My boys one day, found an L-shaped piece of paper and said, “Look, a picture frame,” while the other one, simultaneously said, “It’s a gun.”
I talked with a new mom. The mom who knows everything. Â She was quite proud of herself that she is avoiding “gender bias” by ensuring her son has a “kitchenette” instead of traditional “boy toys.” Â She can’t understand her friends, moms of girls, who have toy rooms filled with pink and purple, princess themed toys.
This sadened me. Â I didn’t say a word, although I was thinking, “Remember, they did that study, in the ’80s, giving boys girl toys, and girl boy toys, and the boys ended up turning them into guns, and the girls played house?” Â But she was probably in diapers when that study came out.
I was saddened for the mom, who has her eye keenly on the lookout for external triggers to ensure her son’s enviornment is equally male-female balanced. Â Isn’t she missing out — isn’t he missing out, while she watches his reaction to things — if he responds too much like a boy when he plays with a ball? Â If he fails to be neutral, Â should she withhold it?
Why is it bad to just be a boy? Why do we need to avoid this?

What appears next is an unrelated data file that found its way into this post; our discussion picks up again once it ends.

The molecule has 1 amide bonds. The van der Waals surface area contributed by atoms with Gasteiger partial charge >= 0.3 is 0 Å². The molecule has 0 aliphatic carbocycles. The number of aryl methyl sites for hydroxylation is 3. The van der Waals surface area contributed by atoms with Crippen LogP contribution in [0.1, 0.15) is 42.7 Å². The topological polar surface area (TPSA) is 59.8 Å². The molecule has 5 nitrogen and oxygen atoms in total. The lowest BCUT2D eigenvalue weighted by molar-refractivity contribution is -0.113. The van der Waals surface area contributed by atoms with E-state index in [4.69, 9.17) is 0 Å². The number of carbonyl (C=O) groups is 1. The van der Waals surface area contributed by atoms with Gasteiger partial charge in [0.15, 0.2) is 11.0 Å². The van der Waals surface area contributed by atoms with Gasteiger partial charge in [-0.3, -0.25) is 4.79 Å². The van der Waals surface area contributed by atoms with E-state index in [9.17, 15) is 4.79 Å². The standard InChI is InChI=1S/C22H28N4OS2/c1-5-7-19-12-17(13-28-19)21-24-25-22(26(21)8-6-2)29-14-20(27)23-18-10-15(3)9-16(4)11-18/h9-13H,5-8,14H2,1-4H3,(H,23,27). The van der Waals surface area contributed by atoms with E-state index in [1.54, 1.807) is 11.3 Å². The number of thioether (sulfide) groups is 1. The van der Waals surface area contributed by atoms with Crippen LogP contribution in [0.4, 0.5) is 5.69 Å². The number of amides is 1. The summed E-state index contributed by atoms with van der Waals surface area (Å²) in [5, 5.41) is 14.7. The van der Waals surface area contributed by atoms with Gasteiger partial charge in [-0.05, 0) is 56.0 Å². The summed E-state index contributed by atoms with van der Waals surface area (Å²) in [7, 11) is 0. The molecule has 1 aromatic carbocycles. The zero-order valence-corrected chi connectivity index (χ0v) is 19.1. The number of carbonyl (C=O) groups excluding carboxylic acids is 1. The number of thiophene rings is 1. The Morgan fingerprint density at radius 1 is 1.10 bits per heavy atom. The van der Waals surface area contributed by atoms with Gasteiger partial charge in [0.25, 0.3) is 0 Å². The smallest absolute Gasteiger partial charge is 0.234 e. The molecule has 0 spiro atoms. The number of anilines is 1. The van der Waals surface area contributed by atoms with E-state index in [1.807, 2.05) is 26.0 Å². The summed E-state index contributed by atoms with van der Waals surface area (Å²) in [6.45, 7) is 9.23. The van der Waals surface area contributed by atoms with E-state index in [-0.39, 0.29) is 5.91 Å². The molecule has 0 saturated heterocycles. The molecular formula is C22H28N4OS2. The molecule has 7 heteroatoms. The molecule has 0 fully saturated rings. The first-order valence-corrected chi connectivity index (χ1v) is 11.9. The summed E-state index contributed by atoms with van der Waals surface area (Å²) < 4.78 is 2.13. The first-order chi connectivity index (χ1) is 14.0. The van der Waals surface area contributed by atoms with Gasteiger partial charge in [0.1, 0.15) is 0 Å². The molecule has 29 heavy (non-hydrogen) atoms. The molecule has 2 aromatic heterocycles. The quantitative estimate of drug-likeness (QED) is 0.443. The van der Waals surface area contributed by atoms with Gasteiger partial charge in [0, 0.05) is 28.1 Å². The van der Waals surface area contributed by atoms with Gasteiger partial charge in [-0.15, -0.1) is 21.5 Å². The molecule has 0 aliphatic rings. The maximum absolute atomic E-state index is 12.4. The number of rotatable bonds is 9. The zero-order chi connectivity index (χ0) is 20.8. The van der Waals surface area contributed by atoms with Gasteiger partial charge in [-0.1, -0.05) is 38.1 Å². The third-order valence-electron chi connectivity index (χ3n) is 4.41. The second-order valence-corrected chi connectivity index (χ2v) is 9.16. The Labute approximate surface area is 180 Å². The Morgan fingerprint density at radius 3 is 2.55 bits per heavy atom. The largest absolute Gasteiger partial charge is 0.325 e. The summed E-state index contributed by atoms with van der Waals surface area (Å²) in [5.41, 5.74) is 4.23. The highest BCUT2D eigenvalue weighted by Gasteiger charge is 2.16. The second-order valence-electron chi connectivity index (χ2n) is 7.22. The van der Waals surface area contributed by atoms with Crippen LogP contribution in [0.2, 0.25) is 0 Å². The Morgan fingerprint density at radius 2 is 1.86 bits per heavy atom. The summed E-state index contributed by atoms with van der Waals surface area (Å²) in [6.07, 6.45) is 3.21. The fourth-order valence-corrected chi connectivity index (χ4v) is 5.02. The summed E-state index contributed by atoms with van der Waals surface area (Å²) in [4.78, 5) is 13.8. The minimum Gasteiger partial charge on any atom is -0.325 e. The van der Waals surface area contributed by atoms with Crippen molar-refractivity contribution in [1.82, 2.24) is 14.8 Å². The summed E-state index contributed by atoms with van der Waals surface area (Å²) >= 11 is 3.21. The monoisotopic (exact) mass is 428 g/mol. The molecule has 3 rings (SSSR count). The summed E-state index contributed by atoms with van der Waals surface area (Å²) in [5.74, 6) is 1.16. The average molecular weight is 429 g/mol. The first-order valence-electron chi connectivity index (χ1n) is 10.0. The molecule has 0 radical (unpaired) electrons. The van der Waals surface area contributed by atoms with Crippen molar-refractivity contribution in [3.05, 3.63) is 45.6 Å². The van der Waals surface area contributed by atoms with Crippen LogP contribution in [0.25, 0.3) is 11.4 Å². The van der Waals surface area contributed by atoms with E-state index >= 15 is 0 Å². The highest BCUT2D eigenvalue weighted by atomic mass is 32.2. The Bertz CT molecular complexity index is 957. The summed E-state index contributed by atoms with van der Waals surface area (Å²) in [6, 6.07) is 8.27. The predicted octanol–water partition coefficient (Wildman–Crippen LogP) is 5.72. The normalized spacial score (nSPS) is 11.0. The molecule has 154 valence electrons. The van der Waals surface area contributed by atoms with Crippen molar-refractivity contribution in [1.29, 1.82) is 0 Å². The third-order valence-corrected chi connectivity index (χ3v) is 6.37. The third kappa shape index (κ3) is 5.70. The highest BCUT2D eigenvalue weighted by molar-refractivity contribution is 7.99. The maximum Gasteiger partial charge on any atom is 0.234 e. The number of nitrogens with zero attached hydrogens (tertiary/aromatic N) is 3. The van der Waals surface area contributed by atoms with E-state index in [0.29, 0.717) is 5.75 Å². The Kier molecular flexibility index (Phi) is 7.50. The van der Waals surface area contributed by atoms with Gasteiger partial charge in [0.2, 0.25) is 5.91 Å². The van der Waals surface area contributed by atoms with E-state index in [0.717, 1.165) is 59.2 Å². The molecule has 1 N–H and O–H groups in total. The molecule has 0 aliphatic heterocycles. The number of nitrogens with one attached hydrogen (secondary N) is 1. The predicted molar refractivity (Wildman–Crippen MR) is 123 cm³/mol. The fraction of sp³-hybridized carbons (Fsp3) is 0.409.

She didn’t ask, based on my real-life experience, what it was like to watch four boys grow up together. I think she would have been afraid of what I would say I saw. Â That each boy reacts differently, and that there are no hard and fast rules about what is gender norming. Â That, while they are boys, and they have predictable patterns of testosterone, each one is unique. And because they act like “boys” nothing is diminished in society by their headstrong attitude to be boys. Or a girl’s headstrong attitude to be a “girl.”
The mom’s Â story about her efforts merely gave me pleasure… because I realized what freedom there was to care less about whether my son’s reactions were a result of my lack of effort to create a gender-neutral play zone.
I was actually relieved, as I saw her face tighten under the strain of so many choices. Â She knew her efforts were futile. Â How long did she think she couuld protect him from other boys, the influence of society, movies, cartoons and school? Why make the work of parenting more exhausting than it already is?
But, this she doesn’t Â know yet. She doesn’t know just how tired she’ll become… yet.
Because, after all, boys will be boys… and there is reassurance in that.